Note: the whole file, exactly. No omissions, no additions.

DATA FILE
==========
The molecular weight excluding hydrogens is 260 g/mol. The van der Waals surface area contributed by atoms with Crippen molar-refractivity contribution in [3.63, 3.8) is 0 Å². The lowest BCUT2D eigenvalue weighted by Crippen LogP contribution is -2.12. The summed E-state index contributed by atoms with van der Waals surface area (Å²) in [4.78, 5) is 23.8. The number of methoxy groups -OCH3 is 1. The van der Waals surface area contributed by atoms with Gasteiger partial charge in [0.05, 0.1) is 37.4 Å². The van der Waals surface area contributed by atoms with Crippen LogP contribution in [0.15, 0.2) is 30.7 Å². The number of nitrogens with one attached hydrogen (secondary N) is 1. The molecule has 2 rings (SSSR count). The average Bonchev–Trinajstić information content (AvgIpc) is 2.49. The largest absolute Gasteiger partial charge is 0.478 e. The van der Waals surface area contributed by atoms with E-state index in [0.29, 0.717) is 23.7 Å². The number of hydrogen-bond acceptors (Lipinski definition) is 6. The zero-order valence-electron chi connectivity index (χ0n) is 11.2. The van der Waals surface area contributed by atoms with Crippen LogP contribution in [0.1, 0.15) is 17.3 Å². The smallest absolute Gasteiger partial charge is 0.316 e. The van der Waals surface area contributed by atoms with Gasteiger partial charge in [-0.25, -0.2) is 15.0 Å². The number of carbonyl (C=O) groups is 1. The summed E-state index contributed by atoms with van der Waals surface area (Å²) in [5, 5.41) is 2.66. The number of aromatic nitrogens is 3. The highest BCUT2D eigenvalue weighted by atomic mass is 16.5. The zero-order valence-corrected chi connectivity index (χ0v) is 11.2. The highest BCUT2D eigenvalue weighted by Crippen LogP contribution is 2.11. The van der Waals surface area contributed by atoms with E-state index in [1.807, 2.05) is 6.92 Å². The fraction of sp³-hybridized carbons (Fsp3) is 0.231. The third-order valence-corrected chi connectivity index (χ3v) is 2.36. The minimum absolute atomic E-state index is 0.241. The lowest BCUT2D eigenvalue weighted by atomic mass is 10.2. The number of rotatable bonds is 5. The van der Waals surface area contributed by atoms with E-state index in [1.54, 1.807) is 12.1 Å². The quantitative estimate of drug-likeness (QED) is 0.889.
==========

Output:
The molecular weight excluding hydrogens is 260 g/mol. The van der Waals surface area contributed by atoms with Crippen molar-refractivity contribution in [3.63, 3.8) is 0 Å². The lowest BCUT2D eigenvalue weighted by Crippen LogP contribution is -2.12. The summed E-state index contributed by atoms with van der Waals surface area (Å²) in [4.78, 5) is 23.8. The number of methoxy groups -OCH3 is 1. The van der Waals surface area contributed by atoms with Gasteiger partial charge in [0.05, 0.1) is 37.4 Å². The van der Waals surface area contributed by atoms with Crippen LogP contribution in [0.15, 0.2) is 30.7 Å². The number of nitrogens with one attached hydrogen (secondary N) is 1. The molecule has 2 rings (SSSR count). The average Bonchev–Trinajstić information content (AvgIpc) is 2.49. The largest absolute Gasteiger partial charge is 0.478 e. The van der Waals surface area contributed by atoms with E-state index in [0.29, 0.717) is 23.7 Å². The number of hydrogen-bond acceptors (Lipinski definition) is 6. The zero-order valence-electron chi connectivity index (χ0n) is 11.2. The van der Waals surface area contributed by atoms with Crippen LogP contribution in [0.1, 0.15) is 17.3 Å². The smallest absolute Gasteiger partial charge is 0.316 e. The van der Waals surface area contributed by atoms with Gasteiger partial charge in [-0.25, -0.2) is 15.0 Å². The number of carbonyl (C=O) groups is 1. The summed E-state index contributed by atoms with van der Waals surface area (Å²) in [5, 5.41) is 2.66. The number of aromatic nitrogens is 3. The highest BCUT2D eigenvalue weighted by atomic mass is 16.5. The zero-order valence-corrected chi connectivity index (χ0v) is 11.2. The highest BCUT2D eigenvalue weighted by Crippen LogP contribution is 2.11. The van der Waals surface area contributed by atoms with E-state index in [1.807, 2.05) is 6.92 Å². The fraction of sp³-hybridized carbons (Fsp3) is 0.231. The third-order valence-corrected chi connectivity index (χ3v) is 2.36. The minimum absolute atomic E-state index is 0.241. The lowest BCUT2D eigenvalue weighted by atomic mass is 10.2. The number of rotatable bonds is 5. The van der Waals surface area contributed by atoms with E-state index in [1.54, 1.807) is 12.1 Å². The quantitative estimate of drug-likeness (QED) is 0.889.